as S. The authenticated portion of the AH or ESP packet is used as 
   the message M, and the RSA public key is passed as (n, e). In 
   summary, the verification function computes a SHA-1 hash of the 
   authenticated packet bytes, decrypts the SHA-1 hash in the ICV, and 
   validates that the appropriate encoding was applied and was correct. 
   The two SHA-1 hashes are compared, and if they are identical the 
   validation is successful. 
2.1 Key size discussion 
   The choice of RSA modulus size must be made carefully. If too small 
   of a modulus size is chosen, an attacker may be able to reconstruct 
   the private key used to sign packets before the key is no longer used 
   by the sender to sign packets. This order of events may result in the 
   data origin authentication property being compromised. However, 
   choosing a modulus size larger than necessary will result in an 
   unnecessarily high cost of CPU cycles for the sender and all 
   receivers of the packet. 
   A conforming implementation MUST support a modulus size of 1024 bits. 
   Recent guidance [TWIRL, RSA-TR] on key sizes make estimates as to the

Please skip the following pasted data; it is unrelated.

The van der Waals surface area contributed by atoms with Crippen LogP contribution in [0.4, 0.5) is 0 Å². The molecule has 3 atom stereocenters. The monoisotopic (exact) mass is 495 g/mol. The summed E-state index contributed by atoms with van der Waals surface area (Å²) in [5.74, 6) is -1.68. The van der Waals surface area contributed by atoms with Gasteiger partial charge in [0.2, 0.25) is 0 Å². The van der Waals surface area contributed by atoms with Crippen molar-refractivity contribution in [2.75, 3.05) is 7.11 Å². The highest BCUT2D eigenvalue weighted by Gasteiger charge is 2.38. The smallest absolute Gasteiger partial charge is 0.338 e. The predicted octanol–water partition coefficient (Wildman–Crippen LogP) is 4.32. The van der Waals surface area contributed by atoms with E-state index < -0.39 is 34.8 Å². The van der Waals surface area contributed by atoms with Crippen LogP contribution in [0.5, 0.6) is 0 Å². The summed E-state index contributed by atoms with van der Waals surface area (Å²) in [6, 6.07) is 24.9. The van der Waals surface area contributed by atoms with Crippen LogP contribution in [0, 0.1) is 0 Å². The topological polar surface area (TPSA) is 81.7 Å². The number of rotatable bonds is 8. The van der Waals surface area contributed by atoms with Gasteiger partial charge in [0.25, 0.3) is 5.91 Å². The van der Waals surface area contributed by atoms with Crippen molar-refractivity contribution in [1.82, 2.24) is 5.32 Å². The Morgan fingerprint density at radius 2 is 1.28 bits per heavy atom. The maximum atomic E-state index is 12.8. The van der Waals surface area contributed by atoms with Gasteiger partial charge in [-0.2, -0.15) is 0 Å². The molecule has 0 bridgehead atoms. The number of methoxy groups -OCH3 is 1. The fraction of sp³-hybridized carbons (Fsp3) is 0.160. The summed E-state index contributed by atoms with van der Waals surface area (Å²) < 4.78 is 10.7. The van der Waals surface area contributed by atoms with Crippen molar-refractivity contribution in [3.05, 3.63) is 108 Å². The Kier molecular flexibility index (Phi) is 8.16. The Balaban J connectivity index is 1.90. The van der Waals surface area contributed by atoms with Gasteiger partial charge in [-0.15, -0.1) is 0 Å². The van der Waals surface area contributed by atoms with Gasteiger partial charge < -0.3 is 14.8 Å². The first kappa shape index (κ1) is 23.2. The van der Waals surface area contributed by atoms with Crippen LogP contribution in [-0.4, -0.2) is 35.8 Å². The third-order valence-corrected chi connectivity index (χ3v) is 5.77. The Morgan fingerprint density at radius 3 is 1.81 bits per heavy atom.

amount of effort an attacker would need to expend in order to 
   reconstruct an RSA private key. Table 1 summarizes the maximum length 
   of time that selected modulus sizes should be used. Note that these 
   recommendations are based on factors such as the cost of processing 
   and memory, as well as cryptographic analysis methods, which were 
   current at the time these documents were published. As those factors 
   change, choices of key lifetimes should take them into account. 

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                    Number of     Recommended Maximum 
                   Modulus Bits         Lifetime 
                   ------------    ------------------- 
                       768               1 week 
                       1024              1 year 
             Table 1. RSA Key Use Lifetime Recommendations 
3.0 Performance 
   The RSA asymmetric key algorithm is very costly in terms of 
   processing time compared to the HMAC algorithms. However, processing 
   cost is decreasing over time. Faster general-purpose processors are 
   being deployed, faster software implementations are being developed, 
   and hardware acceleration support for the algorithm is becoming more 
   Care should be taken that RSA signatures are not used for 
   applications when potential receivers are known to lack sufficient 
   processing power to verify the signature. It is also important to use 
   this scheme judiciously when any receiver may be battery powered. 
   The RSA asymmetric key algorithm is best suited to protect network 
   traffic for which: 
    o The sender has a substantial amount of processing power, and